Understanding Hay Fever

DOES your nose run during the spring, summer, or early fall? Does the roof of your mouth itch at that time of the year? Do your eyes itch? Do they tear? Have you been sneezing lately? If the answer to these questions is yes; don’t take any little liver pills; they won’t help.

When these signs occurred you may have been under the impression that you had a “summer cold.” Perhaps you did have a cold. But if this “summer cold” has been recurring you probably know by now that you have hay fever. Just what is hay fever if it is not a cold in the nose and head?


Hay fever is a seasonal ailment which we know to be due to pollens in the air given off at approximately the same time every year by various plants. This explains the recurrence of hay fever during the same seasons from year to year. However, this does not tell us why certain persons have hay fever while others do not. For instance, in New York City there are about three hundred fifty thousand people with hay, fever. But there are more than six million inhabitants who do not have hay fever. Since plant pollens are inhaled from the air and presumably everybody in New York City breathes the same air, “Why don’t all New Yorkers have hay fever?” you ask.

That is a good question. The scientific answer to it is the key to the solution and cure of hay fever. You guessed it; we do not know the answer except to say that some persons can tolerate the pollens while others cannot. Those persons who cannot tolerate pollens or other protein substances are considered allergic to these substances. The term allergy means altered reaction. In other words, when we speak of persons being allergic to something we are indicating that in some way or other they show a reaction to this “something” which is altered or different from a normal reaction. In chapter seven we consider the general topic of allergy or sensitivity to such substances as animal dander, foods, molds, cosmetics, feathers, serums, drugs, and dust. There are many questions related to hay fever for which answers are known. Many of them were origin-ally proposed and explored in the hope that they would give a clue to the ultimate answer. Information has been gathered relative to such questions as the following: Is hay fever contagious? Is hay fever inherited? Is hay fever a neurosis? Does hay fever go away in 7 years? Is there hay fever in Europe? Do negroes, Chinese, and other races have hay fever? At what age does hay fever occur? How long does hay fever last? Can hay fever be cured? Why is it called hay fever? What is rose fever? How does hay fever begin? How does hay fever end?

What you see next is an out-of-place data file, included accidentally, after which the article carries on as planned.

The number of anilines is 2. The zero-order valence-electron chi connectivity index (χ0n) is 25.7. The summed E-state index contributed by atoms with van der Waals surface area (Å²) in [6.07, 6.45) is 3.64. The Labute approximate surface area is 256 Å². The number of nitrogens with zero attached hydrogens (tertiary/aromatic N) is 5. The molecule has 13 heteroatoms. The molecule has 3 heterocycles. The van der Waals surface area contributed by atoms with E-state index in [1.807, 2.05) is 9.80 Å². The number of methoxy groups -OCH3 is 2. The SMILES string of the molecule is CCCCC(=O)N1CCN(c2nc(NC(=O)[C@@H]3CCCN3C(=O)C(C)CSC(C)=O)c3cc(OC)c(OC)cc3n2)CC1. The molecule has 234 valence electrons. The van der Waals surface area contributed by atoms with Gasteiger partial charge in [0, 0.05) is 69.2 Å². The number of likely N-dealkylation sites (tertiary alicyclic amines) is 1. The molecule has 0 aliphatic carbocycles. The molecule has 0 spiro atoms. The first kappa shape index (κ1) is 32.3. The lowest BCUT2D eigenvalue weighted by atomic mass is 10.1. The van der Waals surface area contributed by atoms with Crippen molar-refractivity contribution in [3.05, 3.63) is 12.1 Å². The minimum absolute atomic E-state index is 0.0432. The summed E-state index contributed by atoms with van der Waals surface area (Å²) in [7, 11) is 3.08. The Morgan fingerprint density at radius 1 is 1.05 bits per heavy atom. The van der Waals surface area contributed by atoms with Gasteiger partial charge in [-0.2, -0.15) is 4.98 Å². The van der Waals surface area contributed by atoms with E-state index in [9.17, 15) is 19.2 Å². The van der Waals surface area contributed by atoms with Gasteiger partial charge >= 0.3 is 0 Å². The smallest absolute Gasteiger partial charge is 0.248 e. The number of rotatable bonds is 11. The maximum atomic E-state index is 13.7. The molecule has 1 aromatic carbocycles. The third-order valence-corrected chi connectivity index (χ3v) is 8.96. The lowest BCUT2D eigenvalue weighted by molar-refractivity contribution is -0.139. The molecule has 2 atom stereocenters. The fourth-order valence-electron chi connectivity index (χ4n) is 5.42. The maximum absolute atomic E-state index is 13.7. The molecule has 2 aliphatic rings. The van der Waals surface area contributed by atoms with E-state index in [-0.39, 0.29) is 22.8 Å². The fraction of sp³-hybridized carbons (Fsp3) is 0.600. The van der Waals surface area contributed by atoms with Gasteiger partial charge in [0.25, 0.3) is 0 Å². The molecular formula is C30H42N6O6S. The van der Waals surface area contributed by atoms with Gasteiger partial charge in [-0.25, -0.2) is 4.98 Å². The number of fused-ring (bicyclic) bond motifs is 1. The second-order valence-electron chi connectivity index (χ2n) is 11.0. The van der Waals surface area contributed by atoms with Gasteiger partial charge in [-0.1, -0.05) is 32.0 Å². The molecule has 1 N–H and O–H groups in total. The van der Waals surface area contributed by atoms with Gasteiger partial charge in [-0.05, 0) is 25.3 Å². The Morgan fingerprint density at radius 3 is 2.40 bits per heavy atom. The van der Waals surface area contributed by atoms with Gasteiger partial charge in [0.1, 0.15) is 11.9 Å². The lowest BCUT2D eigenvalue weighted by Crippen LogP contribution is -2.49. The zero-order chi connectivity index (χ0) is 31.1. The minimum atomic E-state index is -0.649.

Accurate answers to these and many related questions do exist. As we proceed in the development of this book the answers to these questions will be given. As presented here the answers will seem simple and definitive. But the reader should remember that they are based on years of research and experimentation performed by innumerable physicians and scientists. Additional investigations that are always in progress may change some of the answers which at present seem reliable. This is to be expected in the case of any human malady for which there is no known cure or complete understanding. No matter how sincere our doctors and scientists may be, they are only human and therefore not infallible.

The history of hay fever research is unique in that a majority of the earlier and later investigators were them-selves victims of hay fever. In our historical chapter we shall describe the work of Charles Blackley, the very first scientific experimenter in the field of hay fever. Himself a hay fever sufferer he conducted a prolonged experimental program, lasting some twenty years. He used his own person as his foremost guinea pig to show conclusively that hay fever symptoms were due to the inhalation of pollens. In the next chapter we will consider the very important subject of the relationship between hay fever and the pollen producing plants. The effects of the rose, the goldenrod, the weeds, trees, grasses and other plants will be explored. Their true role in the hay fever panorama will be detailed.